Phase II trial shows potential of antidiabetic drug for NASH
A greater proportion of individuals with biopsy-confirmed nonalcoholic steatohepatitis (NASH) and fibrosis had NASH resolution with subcutaneous semaglutide, a GLP-1* receptor agonist approved for the treatment of type 2 diabetes (T2D), a phase II study has shown.
“To date, there are no approved pharmacotherapies for the treatment of NASH,” said the researchers. “[Our study shows that] among patients with stage F2 or F3 fibrosis, subcutaneous treatment with semaglutide at a dose of 0.4 mg QD was superior to placebo with respect to resolution of NASH, without worsening of fibrosis after 72 weeks of treatment.”
The team sought to explore the effect of semaglutide on histologic resolution of NASH in 320 patients (mean age 55 years, 61 percent female). Of these, 22 percent had F2 fibrosis and 49 percent had F3 fibrosis. Participants were randomized 3:3:3:1:1:1 to receive once-daily SC semaglutide 0.1, 0.2, or 0.4 mg, or corresponding placebo, for 72 weeks, with a 7-week follow-up period. [N Engl J Med 2020;doi:10.1056/NEJMoa2028395]
More than half of participants (59 percent) on semaglutide 0.4 mg had a response, as opposed to only 17 percent of those receiving placebo (odds ratio [OR], 6.87; p<0.001). There were also more patients on semaglutide 0.1 and 0.2 mg (40 percent and 36 percent, respectively) who achieved NASH resolution vs placebo.
Other efficacy findings favoured semaglutide 0.4 mg over placebo – with fewer patients exhibiting fibrosis worsening (5 percent vs 19 percent) and more patients having NAFLD** activity score improvements (83 percent vs 44 percent).
However, no significant difference was seen between semaglutide 0.4 mg and placebo in terms of the fraction of participants with an improvement of at least one fibrosis stage without NASH worsening (43 percent vs 33 percent; OR, 1.42; p=0.48). According to the researchers, this was “unexpected,” in view of evidence linking NASH resolution and NAFLD activity score improvements to regression of fibrosis. [JAMA Netw Open 2019;2:e1912565; Hepatology 2019;70:522-531]
“It is possible that the current trial was not of sufficient duration for improvements in fibrosis stage to become apparent, especially since most of the patients had advanced fibrosis,” the researchers explained. “Moreover, outcomes such as the score on the enhanced liver fibrosis test and the degree of liver stiffness are continuous variables … [T]herefore, they may show changes that are not evident from categorical liver-biopsy evaluation. A lack of adequate statistical power for this secondary endpoint may also have contributed to the unanticipated results.”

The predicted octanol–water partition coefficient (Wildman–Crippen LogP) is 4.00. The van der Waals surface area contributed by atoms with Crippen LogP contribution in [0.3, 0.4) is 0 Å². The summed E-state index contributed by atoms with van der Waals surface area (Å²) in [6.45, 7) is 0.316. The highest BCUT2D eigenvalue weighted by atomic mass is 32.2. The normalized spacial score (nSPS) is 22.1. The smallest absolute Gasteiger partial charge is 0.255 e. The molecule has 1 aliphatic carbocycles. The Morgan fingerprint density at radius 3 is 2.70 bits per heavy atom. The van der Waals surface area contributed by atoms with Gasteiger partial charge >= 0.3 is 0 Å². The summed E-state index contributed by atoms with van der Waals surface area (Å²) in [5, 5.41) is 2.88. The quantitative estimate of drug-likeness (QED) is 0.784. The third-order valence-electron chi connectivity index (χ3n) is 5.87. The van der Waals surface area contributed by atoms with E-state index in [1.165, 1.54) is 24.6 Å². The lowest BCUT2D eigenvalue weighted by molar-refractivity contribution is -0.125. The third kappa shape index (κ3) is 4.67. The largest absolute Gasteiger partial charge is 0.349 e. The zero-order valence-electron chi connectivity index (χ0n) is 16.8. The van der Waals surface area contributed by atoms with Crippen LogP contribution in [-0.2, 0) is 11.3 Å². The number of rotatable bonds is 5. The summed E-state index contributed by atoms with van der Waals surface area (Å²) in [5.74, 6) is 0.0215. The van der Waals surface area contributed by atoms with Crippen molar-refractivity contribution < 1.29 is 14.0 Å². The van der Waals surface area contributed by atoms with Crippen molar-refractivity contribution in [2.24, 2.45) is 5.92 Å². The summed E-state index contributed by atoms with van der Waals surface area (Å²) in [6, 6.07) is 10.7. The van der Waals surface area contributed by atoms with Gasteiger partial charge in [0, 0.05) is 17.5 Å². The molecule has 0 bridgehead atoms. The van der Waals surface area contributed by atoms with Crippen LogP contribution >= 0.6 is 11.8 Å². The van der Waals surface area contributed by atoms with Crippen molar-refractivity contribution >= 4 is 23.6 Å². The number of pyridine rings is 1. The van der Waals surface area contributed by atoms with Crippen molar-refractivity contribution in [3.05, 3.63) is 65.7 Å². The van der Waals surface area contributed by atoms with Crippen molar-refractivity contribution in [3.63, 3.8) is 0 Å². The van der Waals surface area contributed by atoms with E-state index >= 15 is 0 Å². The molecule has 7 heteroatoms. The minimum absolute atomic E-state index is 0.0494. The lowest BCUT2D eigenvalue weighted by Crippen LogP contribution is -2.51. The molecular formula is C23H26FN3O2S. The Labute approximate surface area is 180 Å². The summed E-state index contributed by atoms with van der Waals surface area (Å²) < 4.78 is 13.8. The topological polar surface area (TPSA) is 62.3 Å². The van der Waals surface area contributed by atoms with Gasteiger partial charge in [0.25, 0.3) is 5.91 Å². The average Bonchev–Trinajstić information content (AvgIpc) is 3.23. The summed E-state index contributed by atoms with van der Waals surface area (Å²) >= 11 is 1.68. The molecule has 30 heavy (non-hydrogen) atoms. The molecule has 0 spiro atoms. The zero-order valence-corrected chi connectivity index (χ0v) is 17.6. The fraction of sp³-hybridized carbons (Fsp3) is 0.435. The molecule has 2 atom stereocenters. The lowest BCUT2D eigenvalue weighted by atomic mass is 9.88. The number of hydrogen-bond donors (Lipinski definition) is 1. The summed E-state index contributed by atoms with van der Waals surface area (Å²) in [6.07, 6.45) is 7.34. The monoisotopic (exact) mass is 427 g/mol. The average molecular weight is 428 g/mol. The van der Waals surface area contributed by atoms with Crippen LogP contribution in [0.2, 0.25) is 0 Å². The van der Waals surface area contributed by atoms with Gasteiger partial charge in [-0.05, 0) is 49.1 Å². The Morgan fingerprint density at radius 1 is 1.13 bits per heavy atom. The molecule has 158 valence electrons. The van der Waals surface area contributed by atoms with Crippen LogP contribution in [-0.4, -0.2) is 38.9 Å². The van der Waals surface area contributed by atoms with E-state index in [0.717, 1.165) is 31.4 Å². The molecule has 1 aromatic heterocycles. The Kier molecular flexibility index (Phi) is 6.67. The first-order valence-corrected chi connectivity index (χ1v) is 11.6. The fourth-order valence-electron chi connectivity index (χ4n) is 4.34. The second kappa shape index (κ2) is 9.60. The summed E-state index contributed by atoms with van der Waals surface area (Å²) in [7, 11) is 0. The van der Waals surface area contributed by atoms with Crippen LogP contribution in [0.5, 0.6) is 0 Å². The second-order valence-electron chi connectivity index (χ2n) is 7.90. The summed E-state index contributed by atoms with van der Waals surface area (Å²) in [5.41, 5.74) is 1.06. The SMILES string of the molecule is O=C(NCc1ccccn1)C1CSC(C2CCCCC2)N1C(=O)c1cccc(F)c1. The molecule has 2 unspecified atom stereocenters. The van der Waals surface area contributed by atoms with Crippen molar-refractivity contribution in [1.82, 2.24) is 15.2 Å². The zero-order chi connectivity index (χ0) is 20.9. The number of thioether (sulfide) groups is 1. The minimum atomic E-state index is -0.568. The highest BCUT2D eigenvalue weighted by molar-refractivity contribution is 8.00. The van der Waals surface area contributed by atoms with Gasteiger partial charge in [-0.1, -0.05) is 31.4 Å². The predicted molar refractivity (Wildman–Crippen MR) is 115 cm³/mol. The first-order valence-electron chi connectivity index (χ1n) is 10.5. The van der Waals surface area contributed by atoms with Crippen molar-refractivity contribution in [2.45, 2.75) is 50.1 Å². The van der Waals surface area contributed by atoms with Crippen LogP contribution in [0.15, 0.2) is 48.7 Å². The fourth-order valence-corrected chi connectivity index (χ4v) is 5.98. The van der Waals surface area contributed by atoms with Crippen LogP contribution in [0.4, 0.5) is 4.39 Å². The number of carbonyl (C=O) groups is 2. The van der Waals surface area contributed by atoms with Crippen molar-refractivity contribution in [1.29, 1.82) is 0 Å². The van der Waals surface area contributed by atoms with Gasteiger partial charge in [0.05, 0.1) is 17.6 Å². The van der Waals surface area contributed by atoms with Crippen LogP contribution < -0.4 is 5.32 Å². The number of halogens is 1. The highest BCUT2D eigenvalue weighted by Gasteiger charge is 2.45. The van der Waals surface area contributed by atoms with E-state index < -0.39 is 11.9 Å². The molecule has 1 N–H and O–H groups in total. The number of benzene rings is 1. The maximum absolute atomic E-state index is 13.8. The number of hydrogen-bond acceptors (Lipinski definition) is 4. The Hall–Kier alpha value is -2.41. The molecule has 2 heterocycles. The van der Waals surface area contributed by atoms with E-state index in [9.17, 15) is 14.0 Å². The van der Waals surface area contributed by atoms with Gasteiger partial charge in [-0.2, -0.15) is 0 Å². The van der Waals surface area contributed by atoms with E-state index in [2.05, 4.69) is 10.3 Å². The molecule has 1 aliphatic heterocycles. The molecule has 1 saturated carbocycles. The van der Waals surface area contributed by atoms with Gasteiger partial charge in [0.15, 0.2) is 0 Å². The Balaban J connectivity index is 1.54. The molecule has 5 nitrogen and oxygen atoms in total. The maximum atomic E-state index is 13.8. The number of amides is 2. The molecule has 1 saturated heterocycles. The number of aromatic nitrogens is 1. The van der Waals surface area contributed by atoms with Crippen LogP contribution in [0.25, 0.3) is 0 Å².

Semaglutide 0.4 mg was associated with higher incidences of nausea (42 percent vs 11 percent), constipation (22 percent vs 12 percent), reduced appetite (22 percent vs 5 percent), and vomiting (15 percent vs 2 percent) vs placebo. Serious adverse event rates were also higher across all semaglutide arms (15–19 percent) vs placebo (10 percent).
Nonetheless, the safety profile of semaglutide correlates with that seen in T2D patients and with the known effects of GLP-1 receptor agonists. [Lancet 2018;392:637-649; Eur J Endocrinol 2019;181:R211-R234; Diabetes Metab 2019;45:409-418; Diabetes Obes Metab 2018;20:22-33]
Repurposing antidiabetic agents for liver disease?
Insulin resistance is a shared characteristic of T2D and obesity, and is a key pathogenic driver of NASH. [JHEP Rep 2019;1:312-328; Nat Rev Gastroenterol Hepatol 2019;16:377-386] “[The] increased adiposity, adipose tissue dysfunction, and insulin resistance contribute to increased levels of free fatty acids and carbohydrates,” explained the researchers. “[This] places excess lipotoxic and metabolic loads on the liver and ultimately lead to hepatic lipid accumulation, cell injury, inflammation, and fibrosis.”
In one study, liraglutide, another GLP-1 receptor agonist, was associated with NASH resolution and prevention of fibrosis worsening. [Lancet 2016;387:679-690] Another study reflected the ability of semaglutide to reduce ALT*** levels and inflammatory markers. [Aliment Pharmacol Ther 2019;50:193-203]
Together with previous evidence, the current study underpins the potential of an antidiabetic drug for a severe form of NAFLD that is associated with increased morbidity and mortality, with limited treatment options, noted the researchers.